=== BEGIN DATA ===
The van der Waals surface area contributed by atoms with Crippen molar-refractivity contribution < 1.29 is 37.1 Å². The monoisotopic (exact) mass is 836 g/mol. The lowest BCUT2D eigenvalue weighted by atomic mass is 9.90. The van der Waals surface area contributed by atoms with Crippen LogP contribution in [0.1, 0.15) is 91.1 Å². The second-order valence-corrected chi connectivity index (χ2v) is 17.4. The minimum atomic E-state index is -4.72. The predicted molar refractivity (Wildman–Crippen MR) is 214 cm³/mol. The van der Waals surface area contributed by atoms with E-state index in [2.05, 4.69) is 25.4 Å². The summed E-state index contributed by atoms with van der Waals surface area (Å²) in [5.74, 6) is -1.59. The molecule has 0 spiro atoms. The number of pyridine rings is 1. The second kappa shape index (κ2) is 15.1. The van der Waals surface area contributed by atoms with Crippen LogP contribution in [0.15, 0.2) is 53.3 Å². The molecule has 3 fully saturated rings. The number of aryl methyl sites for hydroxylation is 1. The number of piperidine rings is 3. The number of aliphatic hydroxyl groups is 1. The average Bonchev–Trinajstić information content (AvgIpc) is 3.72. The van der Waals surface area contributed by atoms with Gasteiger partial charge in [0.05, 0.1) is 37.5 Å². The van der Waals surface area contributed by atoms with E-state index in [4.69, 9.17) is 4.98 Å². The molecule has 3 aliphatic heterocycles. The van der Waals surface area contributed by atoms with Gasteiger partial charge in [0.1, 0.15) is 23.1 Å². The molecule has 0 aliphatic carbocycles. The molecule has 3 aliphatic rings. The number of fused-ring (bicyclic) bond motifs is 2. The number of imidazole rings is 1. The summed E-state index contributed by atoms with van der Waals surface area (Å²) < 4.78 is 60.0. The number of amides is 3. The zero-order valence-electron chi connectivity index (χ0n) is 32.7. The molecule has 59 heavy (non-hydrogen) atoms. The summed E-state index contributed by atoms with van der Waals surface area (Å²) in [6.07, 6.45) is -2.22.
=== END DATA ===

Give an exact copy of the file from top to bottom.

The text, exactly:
The van der Waals surface area contributed by atoms with Crippen molar-refractivity contribution < 1.29 is 37.1 Å². The monoisotopic (exact) mass is 836 g/mol. The lowest BCUT2D eigenvalue weighted by atomic mass is 9.90. The van der Waals surface area contributed by atoms with Crippen LogP contribution in [0.1, 0.15) is 91.1 Å². The second-order valence-corrected chi connectivity index (χ2v) is 17.4. The minimum atomic E-state index is -4.72. The predicted molar refractivity (Wildman–Crippen MR) is 214 cm³/mol. The van der Waals surface area contributed by atoms with E-state index in [2.05, 4.69) is 25.4 Å². The summed E-state index contributed by atoms with van der Waals surface area (Å²) in [5.74, 6) is -1.59. The molecule has 0 spiro atoms. The number of pyridine rings is 1. The second kappa shape index (κ2) is 15.1. The van der Waals surface area contributed by atoms with Crippen LogP contribution in [0.15, 0.2) is 53.3 Å². The molecule has 3 fully saturated rings. The number of aryl methyl sites for hydroxylation is 1. The number of piperidine rings is 3. The number of aliphatic hydroxyl groups is 1. The average Bonchev–Trinajstić information content (AvgIpc) is 3.72. The van der Waals surface area contributed by atoms with Gasteiger partial charge in [0.05, 0.1) is 37.5 Å². The van der Waals surface area contributed by atoms with E-state index in [4.69, 9.17) is 4.98 Å². The molecule has 3 aliphatic heterocycles. The van der Waals surface area contributed by atoms with Gasteiger partial charge in [0.1, 0.15) is 23.1 Å². The molecule has 0 aliphatic carbocycles. The molecule has 3 aliphatic rings. The number of fused-ring (bicyclic) bond motifs is 2. The number of imidazole rings is 1. The summed E-state index contributed by atoms with van der Waals surface area (Å²) < 4.78 is 60.0. The number of amides is 3. The zero-order valence-electron chi connectivity index (χ0n) is 32.7. The molecule has 59 heavy (non-hydrogen) atoms. The summed E-state index contributed by atoms with van der Waals surface area (Å²) in [6.07, 6.45) is -2.22.